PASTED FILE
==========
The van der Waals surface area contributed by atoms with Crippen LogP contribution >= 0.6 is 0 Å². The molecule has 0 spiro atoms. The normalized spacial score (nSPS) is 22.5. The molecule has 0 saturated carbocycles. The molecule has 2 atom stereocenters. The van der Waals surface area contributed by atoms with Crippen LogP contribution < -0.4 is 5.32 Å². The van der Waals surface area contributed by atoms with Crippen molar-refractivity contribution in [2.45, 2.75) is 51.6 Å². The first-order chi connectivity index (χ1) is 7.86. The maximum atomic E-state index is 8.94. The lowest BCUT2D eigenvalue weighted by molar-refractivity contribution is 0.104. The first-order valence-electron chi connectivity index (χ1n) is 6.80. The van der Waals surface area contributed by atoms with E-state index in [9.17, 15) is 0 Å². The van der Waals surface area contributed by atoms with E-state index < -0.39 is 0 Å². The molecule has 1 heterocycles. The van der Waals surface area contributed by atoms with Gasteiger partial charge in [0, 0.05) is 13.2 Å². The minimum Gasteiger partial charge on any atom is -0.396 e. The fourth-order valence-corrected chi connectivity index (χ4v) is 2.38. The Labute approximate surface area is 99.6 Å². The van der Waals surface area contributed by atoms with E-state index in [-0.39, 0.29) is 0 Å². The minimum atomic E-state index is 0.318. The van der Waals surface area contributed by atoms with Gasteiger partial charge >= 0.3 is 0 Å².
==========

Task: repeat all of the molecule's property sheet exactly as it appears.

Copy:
The van der Waals surface area contributed by atoms with Crippen LogP contribution >= 0.6 is 0 Å². The molecule has 0 spiro atoms. The normalized spacial score (nSPS) is 22.5. The molecule has 0 saturated carbocycles. The molecule has 2 atom stereocenters. The van der Waals surface area contributed by atoms with Crippen LogP contribution < -0.4 is 5.32 Å². The van der Waals surface area contributed by atoms with Crippen molar-refractivity contribution in [2.45, 2.75) is 51.6 Å². The first-order chi connectivity index (χ1) is 7.86. The maximum atomic E-state index is 8.94. The lowest BCUT2D eigenvalue weighted by molar-refractivity contribution is 0.104. The first-order valence-electron chi connectivity index (χ1n) is 6.80. The van der Waals surface area contributed by atoms with E-state index in [9.17, 15) is 0 Å². The van der Waals surface area contributed by atoms with E-state index < -0.39 is 0 Å². The molecule has 1 heterocycles. The van der Waals surface area contributed by atoms with Gasteiger partial charge in [0, 0.05) is 13.2 Å². The minimum Gasteiger partial charge on any atom is -0.396 e. The fourth-order valence-corrected chi connectivity index (χ4v) is 2.38. The Labute approximate surface area is 99.6 Å². The van der Waals surface area contributed by atoms with E-state index in [-0.39, 0.29) is 0 Å². The minimum atomic E-state index is 0.318. The van der Waals surface area contributed by atoms with Gasteiger partial charge >= 0.3 is 0 Å².